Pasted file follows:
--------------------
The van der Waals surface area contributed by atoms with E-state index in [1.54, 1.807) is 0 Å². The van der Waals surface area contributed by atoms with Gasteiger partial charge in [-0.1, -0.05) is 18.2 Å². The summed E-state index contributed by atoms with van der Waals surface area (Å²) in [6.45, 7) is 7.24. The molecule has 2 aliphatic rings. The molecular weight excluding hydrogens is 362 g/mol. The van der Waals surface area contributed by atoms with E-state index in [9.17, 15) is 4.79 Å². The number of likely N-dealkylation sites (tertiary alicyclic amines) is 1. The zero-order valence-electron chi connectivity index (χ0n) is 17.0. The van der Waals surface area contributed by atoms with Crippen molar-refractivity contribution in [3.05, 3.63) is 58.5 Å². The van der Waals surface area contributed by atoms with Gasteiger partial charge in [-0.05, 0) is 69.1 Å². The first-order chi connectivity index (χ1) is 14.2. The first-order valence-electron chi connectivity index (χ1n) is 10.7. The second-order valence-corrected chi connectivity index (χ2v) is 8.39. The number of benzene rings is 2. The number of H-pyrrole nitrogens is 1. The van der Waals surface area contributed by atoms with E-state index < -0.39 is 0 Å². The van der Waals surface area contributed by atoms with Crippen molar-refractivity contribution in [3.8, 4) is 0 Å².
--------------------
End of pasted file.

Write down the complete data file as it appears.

The van der Waals surface area contributed by atoms with E-state index in [1.54, 1.807) is 0 Å². The van der Waals surface area contributed by atoms with Gasteiger partial charge in [-0.1, -0.05) is 18.2 Å². The summed E-state index contributed by atoms with van der Waals surface area (Å²) in [6.45, 7) is 7.24. The molecule has 2 aliphatic rings. The molecular weight excluding hydrogens is 362 g/mol. The van der Waals surface area contributed by atoms with E-state index in [9.17, 15) is 4.79 Å². The number of likely N-dealkylation sites (tertiary alicyclic amines) is 1. The zero-order valence-electron chi connectivity index (χ0n) is 17.0. The van der Waals surface area contributed by atoms with Crippen molar-refractivity contribution in [3.05, 3.63) is 58.5 Å². The van der Waals surface area contributed by atoms with Gasteiger partial charge in [-0.05, 0) is 69.1 Å². The first-order chi connectivity index (χ1) is 14.2. The first-order valence-electron chi connectivity index (χ1n) is 10.7. The second-order valence-corrected chi connectivity index (χ2v) is 8.39. The number of benzene rings is 2. The number of H-pyrrole nitrogens is 1. The van der Waals surface area contributed by atoms with E-state index < -0.39 is 0 Å². The van der Waals surface area contributed by atoms with Crippen molar-refractivity contribution in [3.8, 4) is 0 Å².